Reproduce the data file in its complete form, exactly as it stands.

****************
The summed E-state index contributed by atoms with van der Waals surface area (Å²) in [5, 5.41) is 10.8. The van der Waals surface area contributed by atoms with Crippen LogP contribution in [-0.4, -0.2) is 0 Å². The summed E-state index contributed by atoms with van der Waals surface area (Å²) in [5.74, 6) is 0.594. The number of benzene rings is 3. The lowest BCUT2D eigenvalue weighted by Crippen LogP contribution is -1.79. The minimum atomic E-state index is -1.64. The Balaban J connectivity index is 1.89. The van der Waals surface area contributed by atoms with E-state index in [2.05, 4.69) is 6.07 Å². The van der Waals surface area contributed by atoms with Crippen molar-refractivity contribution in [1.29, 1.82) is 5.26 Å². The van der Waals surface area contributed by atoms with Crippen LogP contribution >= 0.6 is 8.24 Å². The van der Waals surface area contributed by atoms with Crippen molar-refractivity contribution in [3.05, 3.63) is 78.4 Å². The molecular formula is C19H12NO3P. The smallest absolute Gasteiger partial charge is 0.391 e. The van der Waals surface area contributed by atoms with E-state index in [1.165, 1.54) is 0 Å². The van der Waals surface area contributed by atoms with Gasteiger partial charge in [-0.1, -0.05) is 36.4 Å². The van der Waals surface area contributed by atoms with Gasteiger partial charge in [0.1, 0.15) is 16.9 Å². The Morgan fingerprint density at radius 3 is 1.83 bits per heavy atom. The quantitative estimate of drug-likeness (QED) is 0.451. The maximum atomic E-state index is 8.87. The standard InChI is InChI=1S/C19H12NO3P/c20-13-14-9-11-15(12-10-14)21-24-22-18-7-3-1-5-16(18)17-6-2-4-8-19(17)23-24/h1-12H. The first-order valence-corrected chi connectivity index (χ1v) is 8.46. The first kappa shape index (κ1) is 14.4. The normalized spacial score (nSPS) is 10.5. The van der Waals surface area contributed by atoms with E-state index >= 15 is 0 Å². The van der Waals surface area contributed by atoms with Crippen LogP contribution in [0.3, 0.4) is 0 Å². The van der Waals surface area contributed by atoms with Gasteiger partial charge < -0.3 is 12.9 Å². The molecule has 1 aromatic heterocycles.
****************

The summed E-state index contributed by atoms with van der Waals surface area (Å²) in [5, 5.41) is 10.8. The van der Waals surface area contributed by atoms with Crippen LogP contribution in [-0.4, -0.2) is 0 Å². The summed E-state index contributed by atoms with van der Waals surface area (Å²) in [5.74, 6) is 0.594. The number of benzene rings is 3. The lowest BCUT2D eigenvalue weighted by Crippen LogP contribution is -1.79. The minimum atomic E-state index is -1.64. The Balaban J connectivity index is 1.89. The van der Waals surface area contributed by atoms with E-state index in [2.05, 4.69) is 6.07 Å². The van der Waals surface area contributed by atoms with Crippen molar-refractivity contribution in [1.29, 1.82) is 5.26 Å². The van der Waals surface area contributed by atoms with Crippen LogP contribution >= 0.6 is 8.24 Å². The van der Waals surface area contributed by atoms with Crippen molar-refractivity contribution in [3.05, 3.63) is 78.4 Å². The molecular formula is C19H12NO3P. The smallest absolute Gasteiger partial charge is 0.391 e. The van der Waals surface area contributed by atoms with E-state index in [1.165, 1.54) is 0 Å². The van der Waals surface area contributed by atoms with Gasteiger partial charge in [-0.1, -0.05) is 36.4 Å². The van der Waals surface area contributed by atoms with Gasteiger partial charge in [0.1, 0.15) is 16.9 Å². The Morgan fingerprint density at radius 3 is 1.83 bits per heavy atom. The quantitative estimate of drug-likeness (QED) is 0.451. The maximum atomic E-state index is 8.87. The standard InChI is InChI=1S/C19H12NO3P/c20-13-14-9-11-15(12-10-14)21-24-22-18-7-3-1-5-16(18)17-6-2-4-8-19(17)23-24/h1-12H. The first-order valence-corrected chi connectivity index (χ1v) is 8.46. The first kappa shape index (κ1) is 14.4. The normalized spacial score (nSPS) is 10.5. The van der Waals surface area contributed by atoms with E-state index >= 15 is 0 Å². The van der Waals surface area contributed by atoms with Crippen LogP contribution in [0.3, 0.4) is 0 Å². The van der Waals surface area contributed by atoms with Gasteiger partial charge < -0.3 is 12.9 Å². The molecule has 1 aromatic heterocycles.